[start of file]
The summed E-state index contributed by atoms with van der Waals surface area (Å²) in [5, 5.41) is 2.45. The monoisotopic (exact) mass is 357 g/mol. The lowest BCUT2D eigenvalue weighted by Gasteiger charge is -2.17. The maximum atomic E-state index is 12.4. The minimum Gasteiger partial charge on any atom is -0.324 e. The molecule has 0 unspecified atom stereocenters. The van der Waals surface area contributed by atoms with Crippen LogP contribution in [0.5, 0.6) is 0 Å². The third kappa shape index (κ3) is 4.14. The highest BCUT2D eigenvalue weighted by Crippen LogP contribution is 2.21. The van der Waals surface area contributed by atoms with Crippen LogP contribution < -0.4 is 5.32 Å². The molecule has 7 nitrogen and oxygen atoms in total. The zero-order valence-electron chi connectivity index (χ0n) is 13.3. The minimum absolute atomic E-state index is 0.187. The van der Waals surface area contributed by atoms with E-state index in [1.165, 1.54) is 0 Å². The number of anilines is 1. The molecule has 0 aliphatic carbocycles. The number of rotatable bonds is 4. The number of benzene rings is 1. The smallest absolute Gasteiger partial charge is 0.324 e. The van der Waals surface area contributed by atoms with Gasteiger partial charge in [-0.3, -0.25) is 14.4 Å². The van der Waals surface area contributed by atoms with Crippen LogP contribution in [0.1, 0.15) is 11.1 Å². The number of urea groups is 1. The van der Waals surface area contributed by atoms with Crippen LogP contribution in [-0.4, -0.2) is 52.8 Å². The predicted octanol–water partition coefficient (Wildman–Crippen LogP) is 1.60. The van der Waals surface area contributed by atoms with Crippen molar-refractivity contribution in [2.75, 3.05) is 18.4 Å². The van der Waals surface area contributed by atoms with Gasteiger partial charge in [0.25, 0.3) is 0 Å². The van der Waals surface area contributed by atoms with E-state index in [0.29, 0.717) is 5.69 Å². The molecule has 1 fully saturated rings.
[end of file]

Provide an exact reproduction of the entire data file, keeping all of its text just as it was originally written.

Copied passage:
The summed E-state index contributed by atoms with van der Waals surface area (Å²) in [5, 5.41) is 2.45. The monoisotopic (exact) mass is 357 g/mol. The lowest BCUT2D eigenvalue weighted by Gasteiger charge is -2.17. The maximum atomic E-state index is 12.4. The minimum Gasteiger partial charge on any atom is -0.324 e. The molecule has 0 unspecified atom stereocenters. The van der Waals surface area contributed by atoms with Crippen LogP contribution in [0.5, 0.6) is 0 Å². The third kappa shape index (κ3) is 4.14. The highest BCUT2D eigenvalue weighted by Crippen LogP contribution is 2.21. The van der Waals surface area contributed by atoms with Crippen LogP contribution < -0.4 is 5.32 Å². The molecule has 7 nitrogen and oxygen atoms in total. The zero-order valence-electron chi connectivity index (χ0n) is 13.3. The minimum absolute atomic E-state index is 0.187. The van der Waals surface area contributed by atoms with E-state index in [1.165, 1.54) is 0 Å². The number of anilines is 1. The molecule has 0 aliphatic carbocycles. The number of rotatable bonds is 4. The number of benzene rings is 1. The smallest absolute Gasteiger partial charge is 0.324 e. The van der Waals surface area contributed by atoms with Gasteiger partial charge in [-0.3, -0.25) is 14.4 Å². The van der Waals surface area contributed by atoms with Crippen LogP contribution in [0.1, 0.15) is 11.1 Å². The number of urea groups is 1. The van der Waals surface area contributed by atoms with Crippen LogP contribution in [-0.4, -0.2) is 52.8 Å². The predicted octanol–water partition coefficient (Wildman–Crippen LogP) is 1.60. The van der Waals surface area contributed by atoms with Crippen molar-refractivity contribution in [2.75, 3.05) is 18.4 Å². The van der Waals surface area contributed by atoms with Gasteiger partial charge in [0.25, 0.3) is 0 Å². The van der Waals surface area contributed by atoms with E-state index in [0.29, 0.717) is 5.69 Å². The molecule has 1 fully saturated rings.